Creating SSH Keys on macOS Sierra

Post updated by Matt Makai on April 28, 2017. Originally posted on February 20, 2017.

Deploying Python applications typically requires SSH keys. An SSH key has both a public and a private key file. You can use the private key to authenticate when syncing remote Git repositories, connect to remote servers and automate your application's deployments via configuration management tools like Ansible. Let's learn how to generate SSH key pairs on macOS Sierra.

Generating New Keys

Bring up a new terminal window on macOS by going into Applications/Utilities and opening "Terminal".

New macOS terminal window.

The ssh-keygen command provides an interactive command line interface for generating both the public and private keys. Invoke ssh-keygen with the following -t and -b arguments to ensure we get a 4096 bit RSA key. Note that you must use a key with 2048 or more bits in macOS Sierra or the system will not allow you to connect to servers with it.

Optionally, you can also specify your email address with -C (otherwise one will be generated off your current macOS account):

ssh-keygen -t rsa -b 4096 -C [email protected]

The first prompt you will see asks where to save the key. However, there are actually two files that will be generated: the public key and the private key.

Generating public/private rsa key pair.
Enter file in which to save the key (/Users/matt/.ssh/id_rsa):

This prompt refers to the private key and whatever you enter will also generate a second file for the public key that has the same name and .pub appended.

If you already have a key then specify a new filename. I use many SSH keys so I oftne name them "test-deploy", "prod-deploy", "ci-server" along with a unique project name. Naming is one of those hard computer science problems, so take some time to come up with a system that works for you!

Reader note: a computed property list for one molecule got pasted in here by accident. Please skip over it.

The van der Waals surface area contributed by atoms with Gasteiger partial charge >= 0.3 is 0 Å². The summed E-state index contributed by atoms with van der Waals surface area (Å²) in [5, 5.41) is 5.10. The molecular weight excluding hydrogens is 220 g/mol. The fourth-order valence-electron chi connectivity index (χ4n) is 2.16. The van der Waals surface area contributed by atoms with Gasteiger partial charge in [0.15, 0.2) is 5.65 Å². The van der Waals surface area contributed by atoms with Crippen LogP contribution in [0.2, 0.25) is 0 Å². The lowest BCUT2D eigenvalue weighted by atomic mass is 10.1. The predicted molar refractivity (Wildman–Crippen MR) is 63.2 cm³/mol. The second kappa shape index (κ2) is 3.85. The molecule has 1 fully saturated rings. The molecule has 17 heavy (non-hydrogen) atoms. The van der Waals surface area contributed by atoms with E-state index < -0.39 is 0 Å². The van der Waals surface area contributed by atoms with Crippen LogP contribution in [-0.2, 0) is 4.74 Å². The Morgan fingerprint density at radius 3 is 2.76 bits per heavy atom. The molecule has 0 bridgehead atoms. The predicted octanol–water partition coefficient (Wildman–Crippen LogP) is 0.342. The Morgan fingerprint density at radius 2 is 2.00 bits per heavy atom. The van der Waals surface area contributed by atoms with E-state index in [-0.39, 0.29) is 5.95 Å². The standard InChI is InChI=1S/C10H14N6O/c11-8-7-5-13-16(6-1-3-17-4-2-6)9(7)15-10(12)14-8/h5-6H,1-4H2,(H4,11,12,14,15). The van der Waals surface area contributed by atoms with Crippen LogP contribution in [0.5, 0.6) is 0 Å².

Next you will see a prompt for an optional passphrase:

Enter passphrase (empty for no passphrase):

Whether or not you want a passphrase depends on how you will use the key. The system will ask you for the passphrase whenever you use the SSH key, although macOS can store the passphrase in your system Keychain after the first time you enter it. However, if you are automating deployments with a continuous integration server like Jenkins then you will not want a passphrase.

Note that it is impossible to recover a passphrase if it is lost. Keep that passphrase safe and secure because otherwise a completely new key would have to be generated.

Enter the passphrase (or just press enter to not have a passphrase) twice. You'll see some output like the following:

Enter passphrase (empty for no passphrase): 
Enter same passphrase again: 
Your identification has been saved in /Users/matt/.ssh/deploy_prod.
Your public key has been saved in /Users/matt/.ssh/deploy_prod.pub.
The key fingerprint is:
SHA256:UnRGH/nzYzxUFS9jjd0wOl1ScFGKgW3pU60sSxGnyHo [email protected]
The key's randomart image is:
+---[RSA 4096]----+
|        ..+o++**@|
|       . +.o*[email protected]=|
|        . oo*=B.*|
|       . .  =o=+ |
|      . S E. +oo |
|       . .  .  =.|
|              . o|
|                 |
|                 |
+----[SHA256]-----+

Your SSH key is ready to use!

What now?

Now that you have your public and private keys, I recommend building and deploying some Python web apps such as:

Additional ssh-keygen command resources:

Questions? Contact me via Twitter @fullstackpython or @mattmakai. I'm also on GitHub with the username mattmakai.

See something wrong in this post? Fork this page's source on GitHub and submit a pull request.


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Matt Makai 2012-2018